Tallinn, 11 June 2014
EIB supports construction of emergency reserve power plant in Estonia
The European Investment Bank (EIB) is lending EUR 32 million to the Estonian energy company Elering for the construction of its back-up power generation plant in Kiisa. This is the first emergency reserve power plant to be built in Estonia.
The Kiisa power plant will only operate in the event of emergencies, like the failure of a major national power plant, when it is necessary to ensure continuation of the electricity supply for consumers. The design characteristics of the power plant aim to minimize the start-up time and energy consumption in warm standby mode, as well as to maximize reliability. Thanks to the EIB support, not only Estonia’s electricity networks, but also those of Latvia and Lithuania will be secured. Furthermore, it is expected that the construction of the plant will bring the cost of emergency reserve power in the network tariffs in Estonia down.
Pim van Ballekom, EIB Vice-President responsible for the Bank’s operations in the Baltic States, commented: “The EIB, the bank of the EU, strongly promotes security of the energy supply. We therefore particularly welcome this agreement with Elering, as the project will ensure the readiness to produce emergency power for Estonia, as well as for Latvia and Lithuania. We believe that a secure electricity supply is itself a pre-requisite of economic growth”.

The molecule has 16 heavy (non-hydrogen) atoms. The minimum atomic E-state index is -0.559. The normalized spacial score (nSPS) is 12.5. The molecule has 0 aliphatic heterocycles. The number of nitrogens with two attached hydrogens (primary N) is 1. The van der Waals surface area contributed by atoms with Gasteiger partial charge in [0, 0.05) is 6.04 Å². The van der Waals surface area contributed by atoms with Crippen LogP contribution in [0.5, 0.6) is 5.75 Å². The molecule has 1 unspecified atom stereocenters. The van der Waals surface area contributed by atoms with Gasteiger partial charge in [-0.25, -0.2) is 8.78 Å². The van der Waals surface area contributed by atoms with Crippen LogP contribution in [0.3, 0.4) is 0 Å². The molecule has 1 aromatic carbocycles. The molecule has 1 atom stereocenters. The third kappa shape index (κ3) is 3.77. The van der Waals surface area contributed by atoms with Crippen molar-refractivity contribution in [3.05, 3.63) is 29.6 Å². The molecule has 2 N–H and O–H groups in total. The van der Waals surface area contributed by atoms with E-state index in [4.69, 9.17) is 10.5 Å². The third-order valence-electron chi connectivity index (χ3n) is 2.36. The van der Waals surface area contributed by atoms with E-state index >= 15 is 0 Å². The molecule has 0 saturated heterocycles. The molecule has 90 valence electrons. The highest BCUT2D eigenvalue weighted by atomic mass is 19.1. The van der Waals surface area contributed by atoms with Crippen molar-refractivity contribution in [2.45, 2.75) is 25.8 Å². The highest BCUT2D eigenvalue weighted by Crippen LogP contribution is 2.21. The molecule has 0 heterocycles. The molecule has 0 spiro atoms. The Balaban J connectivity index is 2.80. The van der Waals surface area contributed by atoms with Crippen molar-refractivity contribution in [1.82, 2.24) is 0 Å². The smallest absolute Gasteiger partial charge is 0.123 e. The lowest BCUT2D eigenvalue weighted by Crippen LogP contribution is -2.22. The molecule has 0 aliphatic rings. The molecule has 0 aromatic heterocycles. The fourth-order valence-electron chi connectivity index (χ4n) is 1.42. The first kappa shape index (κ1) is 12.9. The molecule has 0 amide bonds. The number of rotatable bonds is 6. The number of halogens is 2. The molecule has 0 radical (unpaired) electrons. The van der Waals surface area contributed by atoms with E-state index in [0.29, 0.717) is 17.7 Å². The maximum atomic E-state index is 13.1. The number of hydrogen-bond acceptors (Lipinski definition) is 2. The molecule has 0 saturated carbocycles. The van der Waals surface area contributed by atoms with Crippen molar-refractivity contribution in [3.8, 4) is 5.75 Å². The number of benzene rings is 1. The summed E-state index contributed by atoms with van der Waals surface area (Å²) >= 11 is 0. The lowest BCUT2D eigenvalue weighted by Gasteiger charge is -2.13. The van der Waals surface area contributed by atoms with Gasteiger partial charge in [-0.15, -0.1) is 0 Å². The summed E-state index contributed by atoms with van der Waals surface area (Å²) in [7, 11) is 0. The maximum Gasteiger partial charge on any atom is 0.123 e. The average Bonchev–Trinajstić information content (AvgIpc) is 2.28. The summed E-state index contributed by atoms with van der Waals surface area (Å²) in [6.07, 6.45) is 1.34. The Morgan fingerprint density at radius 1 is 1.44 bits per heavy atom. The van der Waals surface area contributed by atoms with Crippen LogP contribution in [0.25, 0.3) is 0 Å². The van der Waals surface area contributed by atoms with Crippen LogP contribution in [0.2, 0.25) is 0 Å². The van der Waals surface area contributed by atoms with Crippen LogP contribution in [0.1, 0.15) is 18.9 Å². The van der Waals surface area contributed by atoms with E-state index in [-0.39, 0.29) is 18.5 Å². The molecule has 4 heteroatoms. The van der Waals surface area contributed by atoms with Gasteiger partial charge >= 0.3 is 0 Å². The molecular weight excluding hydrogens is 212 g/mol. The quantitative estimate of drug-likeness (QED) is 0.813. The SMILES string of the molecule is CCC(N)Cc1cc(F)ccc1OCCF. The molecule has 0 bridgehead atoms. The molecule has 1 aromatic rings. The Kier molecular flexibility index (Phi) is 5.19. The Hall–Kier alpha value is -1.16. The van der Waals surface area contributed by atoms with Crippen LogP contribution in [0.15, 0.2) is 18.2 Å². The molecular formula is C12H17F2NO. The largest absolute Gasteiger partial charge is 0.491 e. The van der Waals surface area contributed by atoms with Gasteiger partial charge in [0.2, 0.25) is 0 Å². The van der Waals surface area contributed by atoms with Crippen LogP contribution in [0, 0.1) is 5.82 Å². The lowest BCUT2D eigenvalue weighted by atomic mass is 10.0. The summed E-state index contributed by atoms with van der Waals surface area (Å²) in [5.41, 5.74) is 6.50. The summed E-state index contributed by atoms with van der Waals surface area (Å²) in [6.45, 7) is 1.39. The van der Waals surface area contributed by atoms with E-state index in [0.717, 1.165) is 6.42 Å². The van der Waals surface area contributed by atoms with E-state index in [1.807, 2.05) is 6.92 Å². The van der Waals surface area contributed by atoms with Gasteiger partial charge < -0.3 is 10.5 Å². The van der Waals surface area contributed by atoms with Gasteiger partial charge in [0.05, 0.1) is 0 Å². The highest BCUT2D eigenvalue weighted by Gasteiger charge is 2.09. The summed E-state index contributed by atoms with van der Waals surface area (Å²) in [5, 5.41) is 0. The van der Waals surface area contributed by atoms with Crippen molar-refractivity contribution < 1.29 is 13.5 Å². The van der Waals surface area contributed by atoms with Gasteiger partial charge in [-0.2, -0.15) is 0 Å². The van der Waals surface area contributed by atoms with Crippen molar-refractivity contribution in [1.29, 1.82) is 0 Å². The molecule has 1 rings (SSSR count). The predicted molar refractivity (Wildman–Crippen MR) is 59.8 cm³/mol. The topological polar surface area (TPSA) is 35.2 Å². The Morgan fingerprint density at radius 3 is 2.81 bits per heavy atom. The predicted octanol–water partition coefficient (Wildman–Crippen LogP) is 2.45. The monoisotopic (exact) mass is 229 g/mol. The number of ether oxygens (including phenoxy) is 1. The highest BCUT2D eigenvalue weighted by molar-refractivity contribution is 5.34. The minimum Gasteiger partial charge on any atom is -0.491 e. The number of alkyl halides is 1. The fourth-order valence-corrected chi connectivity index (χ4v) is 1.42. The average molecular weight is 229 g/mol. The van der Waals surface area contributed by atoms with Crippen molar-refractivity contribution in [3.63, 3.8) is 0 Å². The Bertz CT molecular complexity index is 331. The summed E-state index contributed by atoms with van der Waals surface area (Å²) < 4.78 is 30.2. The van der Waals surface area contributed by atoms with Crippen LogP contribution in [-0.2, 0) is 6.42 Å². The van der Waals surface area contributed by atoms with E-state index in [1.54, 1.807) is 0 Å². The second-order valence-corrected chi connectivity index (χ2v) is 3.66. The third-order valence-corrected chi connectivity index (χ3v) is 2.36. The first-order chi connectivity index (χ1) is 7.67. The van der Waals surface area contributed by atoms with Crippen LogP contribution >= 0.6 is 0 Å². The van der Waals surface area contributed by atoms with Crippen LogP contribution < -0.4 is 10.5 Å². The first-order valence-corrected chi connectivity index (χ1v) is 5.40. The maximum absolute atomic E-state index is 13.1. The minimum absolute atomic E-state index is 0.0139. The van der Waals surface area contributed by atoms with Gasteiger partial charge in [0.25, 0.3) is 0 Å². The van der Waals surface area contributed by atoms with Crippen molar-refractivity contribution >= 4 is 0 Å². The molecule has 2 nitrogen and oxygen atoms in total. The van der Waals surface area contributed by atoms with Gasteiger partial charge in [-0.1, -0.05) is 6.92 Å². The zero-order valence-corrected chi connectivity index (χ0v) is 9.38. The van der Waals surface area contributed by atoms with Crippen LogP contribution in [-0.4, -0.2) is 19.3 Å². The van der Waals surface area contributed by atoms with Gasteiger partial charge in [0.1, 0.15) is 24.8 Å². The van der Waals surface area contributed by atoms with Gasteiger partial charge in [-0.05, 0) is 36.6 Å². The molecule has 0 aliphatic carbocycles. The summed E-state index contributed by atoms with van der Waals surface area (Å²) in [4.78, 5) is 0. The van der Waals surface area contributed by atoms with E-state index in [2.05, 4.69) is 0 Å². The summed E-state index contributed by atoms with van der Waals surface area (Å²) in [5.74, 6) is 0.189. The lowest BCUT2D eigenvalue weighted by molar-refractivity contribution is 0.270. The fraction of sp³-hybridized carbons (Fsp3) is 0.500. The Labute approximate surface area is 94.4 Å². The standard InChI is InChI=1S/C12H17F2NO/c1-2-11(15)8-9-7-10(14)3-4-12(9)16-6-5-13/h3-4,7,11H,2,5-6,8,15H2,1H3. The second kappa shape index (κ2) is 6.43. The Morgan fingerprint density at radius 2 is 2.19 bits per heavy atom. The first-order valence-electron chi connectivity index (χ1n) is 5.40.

Elering’s CEO Taavi Veskimägi said that “it is hard to overestimate the role of the Kiisa emergency reserve power plant for Estonian consumers in the event of any kind of electricity system failure. The plant has to be able to compensate for a tripped generator in the country or an interconnection in a matter of minutes in the event of a failure. The completion of the emergency reserve power plant is the last step in making EstLink 2 available to the market without restrictions. So from the point of view of security of supply for our customers, the emergency reserve power plant makes interconnections with neighbouring countries as safe as domestic generation capacities. As an energy sector enterprise, Elering values highly the long loan period offered by the EIB. A 15-year loan would not have been possible to obtain from commercial banks”.
The EUR 32 million loan from the EIB provides high financial value added to Elering by making available long-term financial resources at a lower funding cost.
Since the mid-90s, the EIB has played a key role in financing a broad range of projects across the Baltic States. Over five years alone, the EU bank provided loans in Estonia totalling EUR 1.37 billion, with almost one third earmarked specifically for energy projects. In 2009-2013, the EIB provided loans in Latvia totalling EUR 556 million, of which the biggest beneficiaries were the country’s small and medium-sized enterprises. During the same period, Lithuania was supported with loans amounting to almost EUR 1.5 billion, with infrastructure being the largest recipient.
The EIB is the long-term lending institution of the European Union and is owned by the EU Member States. It makes long-term finance available for sound investment in order to contribute towards EU policy goals.
Alicja Chytla,, tel.: +352-4379-88233